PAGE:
Trusted

Article rating from 0 people

Default rating: 2.5 of 5

Reproduction

In lowland areas, males usually begin calling in late March or April, usually when air temperature is above 10?C. Chorusing continues through spring and early summer. By early to late June calling may come to a temporary halt, only to begin again in June, July, or even August after heavy rains or when fields are flooded with irrigation water. In the Great Plains region of Colorado, most egg laying occurs in April, May, and June. At high elevations, breeding begins immediately after the spring thaw in late May or early June and may continue into July. Calling (but not egg laying) commonly occurs through late August at high mountain breeding sites and in adjacent meadows. Some of the males calling in August appear to be young of the year.

Each female may lay several egg clusters. Hatching may occur within a few days or up to about a week after laying.

Metamorphosis occurs as early as early June in lowland areas and primarily during July and August, sometimes as late as early September, in the mountains. Young usually leave the water before the tail is fully resorbed.

Breeding populations at low elevations are composed only of individuals that hatched the previous year. At higher elevations males do not breed until they are about two years old, females not until three years old.

Creative Commons Attribution Non Commercial 3.0 (CC BY-NC 3.0)

© NatureServe

Source: NatureServe

Trusted

Article rating from 0 people

Default rating: 2.5 of 5

Molecular Biology and Genetics

Molecular Biology

Statistics of barcoding coverage: Pseudacris maculata

Barcode of Life Data Systems (BOLDS) Stats
Public Records: 0
Specimens with Barcodes: 1
Species With Barcodes: 1
Creative Commons Attribution 3.0 (CC BY 3.0)

© Barcode of Life Data Systems

Source: Barcode of Life Data Systems (BOLD)

Trusted

Article rating from 0 people

Default rating: 2.5 of 5

Conservation

Conservation Status

IUCN Red List Assessment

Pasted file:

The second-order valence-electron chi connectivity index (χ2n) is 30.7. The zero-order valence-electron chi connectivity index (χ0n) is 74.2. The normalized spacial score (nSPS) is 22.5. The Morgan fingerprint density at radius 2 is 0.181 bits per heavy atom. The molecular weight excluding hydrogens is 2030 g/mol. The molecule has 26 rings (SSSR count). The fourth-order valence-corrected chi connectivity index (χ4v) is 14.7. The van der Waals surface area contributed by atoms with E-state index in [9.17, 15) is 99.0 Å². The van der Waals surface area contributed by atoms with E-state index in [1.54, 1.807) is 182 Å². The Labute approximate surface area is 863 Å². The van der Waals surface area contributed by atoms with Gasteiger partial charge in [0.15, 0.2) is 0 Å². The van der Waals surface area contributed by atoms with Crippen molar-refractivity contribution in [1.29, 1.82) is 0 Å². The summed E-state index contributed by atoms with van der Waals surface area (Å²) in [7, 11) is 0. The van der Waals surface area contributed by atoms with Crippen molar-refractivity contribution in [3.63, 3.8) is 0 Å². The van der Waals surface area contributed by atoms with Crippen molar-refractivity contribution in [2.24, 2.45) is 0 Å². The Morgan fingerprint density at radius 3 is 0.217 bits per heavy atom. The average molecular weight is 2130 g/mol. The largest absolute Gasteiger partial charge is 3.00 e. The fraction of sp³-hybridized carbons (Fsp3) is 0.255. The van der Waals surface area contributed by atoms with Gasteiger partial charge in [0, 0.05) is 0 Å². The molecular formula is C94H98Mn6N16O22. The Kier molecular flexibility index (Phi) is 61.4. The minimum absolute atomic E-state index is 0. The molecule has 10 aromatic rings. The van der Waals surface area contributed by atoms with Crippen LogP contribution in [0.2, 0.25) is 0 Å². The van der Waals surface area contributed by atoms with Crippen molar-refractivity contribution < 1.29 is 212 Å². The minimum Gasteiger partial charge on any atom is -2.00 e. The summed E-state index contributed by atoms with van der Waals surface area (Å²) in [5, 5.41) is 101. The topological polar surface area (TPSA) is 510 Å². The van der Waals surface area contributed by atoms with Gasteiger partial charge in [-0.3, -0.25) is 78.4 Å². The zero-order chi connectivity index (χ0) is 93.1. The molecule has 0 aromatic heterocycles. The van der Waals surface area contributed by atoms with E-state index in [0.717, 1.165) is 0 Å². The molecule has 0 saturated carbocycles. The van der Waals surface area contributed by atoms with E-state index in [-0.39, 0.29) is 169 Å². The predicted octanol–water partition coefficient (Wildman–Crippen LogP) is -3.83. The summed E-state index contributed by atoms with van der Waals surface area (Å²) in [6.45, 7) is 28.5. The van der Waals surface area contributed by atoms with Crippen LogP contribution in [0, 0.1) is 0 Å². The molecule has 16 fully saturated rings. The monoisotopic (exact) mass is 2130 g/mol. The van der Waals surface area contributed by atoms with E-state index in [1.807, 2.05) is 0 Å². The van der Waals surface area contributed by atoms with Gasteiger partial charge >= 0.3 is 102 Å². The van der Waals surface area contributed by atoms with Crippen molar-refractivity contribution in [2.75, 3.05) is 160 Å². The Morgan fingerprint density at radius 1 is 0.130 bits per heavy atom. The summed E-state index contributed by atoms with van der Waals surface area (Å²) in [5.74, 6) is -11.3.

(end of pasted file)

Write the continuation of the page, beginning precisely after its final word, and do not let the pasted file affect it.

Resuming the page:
Red List Category
LC
Least Concern

Red List Criteria

Version
3.1

Year Assessed
2008

Assessor/s
Geoffrey Hammerson

Reviewer/s
Global Amphibian Assessment Coordinating Team (Simon Stuart, Janice Chanson and Neil Cox)

Contributor/s

Justification
Listed as Least Concern in view of the wide distribution, tolerance of a degree of habitat modification, presumed large population, and because it is unlikely to be declining fast enough to qualify for listing in a more threatened category.
Creative Commons Attribution Non Commercial Share Alike 3.0 (CC BY-NC-SA 3.0)

© International Union for Conservation of Nature and Natural Resources

Source: IUCN

Trusted

Article rating from 0 people

Default rating: 2.5 of 5

National NatureServe Conservation Status

Canada

Rounded National Status Rank: N5 - Secure

United States

Rounded National Status Rank: N5 - Secure

Creative Commons Attribution Non Commercial 3.0 (CC BY-NC 3.0)

© NatureServe

Source: NatureServe

Trusted

Article rating from 0 people

Default rating: 2.5 of 5

NatureServe Conservation Status

Rounded Global Status Rank: G5 - Secure

Creative Commons Attribution Non Commercial 3.0 (CC BY-NC 3.0)

© NatureServe

Source: NatureServe

Trusted

Article rating from 0 people

Default rating: 2.5 of 5

Population

Population
This species is represented by a very large number of occurrences (subpopulations). Many occurrences have good viability.

Total adult population size is unknown but certainly exceeds 100,000 and presumably exceeds 1,000,000.

Area of occupany, number of subpopulations, and population size probably have declined somewhat over the long term, especially in the southeastern portion of the range where habitat change has been most extensive, but the extent of decline may not exceed 25 percent.

Current trend is not well documented, but area of occupany, number of subpopulations, and population size probably are declining at a rate of less than 10 percent over 10 years or three generations.

Population Trend
Stable
Creative Commons Attribution Non Commercial Share Alike 3.0 (CC BY-NC-SA 3.0)

© International Union for Conservation of Nature and Natural Resources

Source: IUCN

Trusted

Article rating from 0 people

Default rating: 2.5 of 5

Global Short Term Trend: Relatively stable (=10% change)

Comments: Current trend is not well documented, but area of occupany, number of subpopulations, and population size probably are declining at a rate of less than 10 percent over 10 years or three generations.

Global Long Term Trend: Increase of 10-25% to decline of 30%

Comments: Area of occupany, number of subpopulations, and population size probably have declined somewhat over the long term, especially in the southeastern portion of the range where habitat change has been most extensive, but the extent of decline may not exceed 25 percent.

Creative Commons Attribution Non Commercial 3.0 (CC BY-NC 3.0)

© NatureServe

Source: NatureServe

Trusted

Article rating from 0 people

Default rating: 2.5 of 5

Threats

Major Threats
No major threats are known, but locally some populations probably are declining as a result of conversion of habitat to intensive human uses.
Creative Commons Attribution Non Commercial Share Alike 3.0 (CC BY-NC-SA 3.0)